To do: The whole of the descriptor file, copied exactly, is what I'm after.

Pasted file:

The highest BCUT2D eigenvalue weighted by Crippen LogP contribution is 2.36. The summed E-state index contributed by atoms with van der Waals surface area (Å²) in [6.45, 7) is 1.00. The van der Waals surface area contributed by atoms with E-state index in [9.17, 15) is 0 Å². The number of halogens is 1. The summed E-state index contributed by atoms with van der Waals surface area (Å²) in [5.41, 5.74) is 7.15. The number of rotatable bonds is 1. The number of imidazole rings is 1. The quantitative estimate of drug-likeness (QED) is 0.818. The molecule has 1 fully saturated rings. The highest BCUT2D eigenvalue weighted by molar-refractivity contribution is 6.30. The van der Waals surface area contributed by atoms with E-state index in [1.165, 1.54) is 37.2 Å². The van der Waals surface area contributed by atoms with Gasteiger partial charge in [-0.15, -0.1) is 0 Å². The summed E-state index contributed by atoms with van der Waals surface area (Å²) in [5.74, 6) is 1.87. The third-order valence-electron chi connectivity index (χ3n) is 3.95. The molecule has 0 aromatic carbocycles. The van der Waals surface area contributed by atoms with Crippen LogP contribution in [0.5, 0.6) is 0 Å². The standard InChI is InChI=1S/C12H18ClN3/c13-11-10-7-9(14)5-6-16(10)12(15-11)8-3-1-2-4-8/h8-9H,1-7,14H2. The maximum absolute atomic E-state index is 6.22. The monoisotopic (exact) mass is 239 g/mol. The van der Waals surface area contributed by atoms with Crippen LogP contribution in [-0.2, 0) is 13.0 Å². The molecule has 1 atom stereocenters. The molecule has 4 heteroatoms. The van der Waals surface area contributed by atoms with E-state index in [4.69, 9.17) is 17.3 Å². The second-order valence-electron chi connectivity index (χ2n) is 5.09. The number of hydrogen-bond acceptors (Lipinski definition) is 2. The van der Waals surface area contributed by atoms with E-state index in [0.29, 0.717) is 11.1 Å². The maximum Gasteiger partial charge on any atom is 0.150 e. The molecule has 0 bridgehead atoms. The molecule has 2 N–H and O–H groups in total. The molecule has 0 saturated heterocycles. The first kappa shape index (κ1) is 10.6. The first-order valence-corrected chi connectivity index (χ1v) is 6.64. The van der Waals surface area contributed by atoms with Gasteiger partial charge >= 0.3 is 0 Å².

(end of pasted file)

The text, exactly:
The highest BCUT2D eigenvalue weighted by Crippen LogP contribution is 2.36. The summed E-state index contributed by atoms with van der Waals surface area (Å²) in [6.45, 7) is 1.00. The van der Waals surface area contributed by atoms with E-state index in [9.17, 15) is 0 Å². The number of halogens is 1. The summed E-state index contributed by atoms with van der Waals surface area (Å²) in [5.41, 5.74) is 7.15. The number of rotatable bonds is 1. The number of imidazole rings is 1. The quantitative estimate of drug-likeness (QED) is 0.818. The molecule has 1 fully saturated rings. The highest BCUT2D eigenvalue weighted by molar-refractivity contribution is 6.30. The van der Waals surface area contributed by atoms with E-state index in [1.165, 1.54) is 37.2 Å². The van der Waals surface area contributed by atoms with Gasteiger partial charge in [-0.15, -0.1) is 0 Å². The summed E-state index contributed by atoms with van der Waals surface area (Å²) in [5.74, 6) is 1.87. The third-order valence-electron chi connectivity index (χ3n) is 3.95. The molecule has 0 aromatic carbocycles. The van der Waals surface area contributed by atoms with Crippen LogP contribution in [0.5, 0.6) is 0 Å². The standard InChI is InChI=1S/C12H18ClN3/c13-11-10-7-9(14)5-6-16(10)12(15-11)8-3-1-2-4-8/h8-9H,1-7,14H2. The maximum absolute atomic E-state index is 6.22. The monoisotopic (exact) mass is 239 g/mol. The van der Waals surface area contributed by atoms with Crippen LogP contribution in [-0.2, 0) is 13.0 Å². The molecule has 1 atom stereocenters. The molecule has 4 heteroatoms. The van der Waals surface area contributed by atoms with E-state index in [4.69, 9.17) is 17.3 Å². The second-order valence-electron chi connectivity index (χ2n) is 5.09. The number of hydrogen-bond acceptors (Lipinski definition) is 2. The van der Waals surface area contributed by atoms with E-state index in [0.29, 0.717) is 11.1 Å². The maximum Gasteiger partial charge on any atom is 0.150 e. The molecule has 0 bridgehead atoms. The molecule has 2 N–H and O–H groups in total. The molecule has 0 saturated heterocycles. The first kappa shape index (κ1) is 10.6. The first-order valence-corrected chi connectivity index (χ1v) is 6.64. The van der Waals surface area contributed by atoms with Gasteiger partial charge >= 0.3 is 0 Å².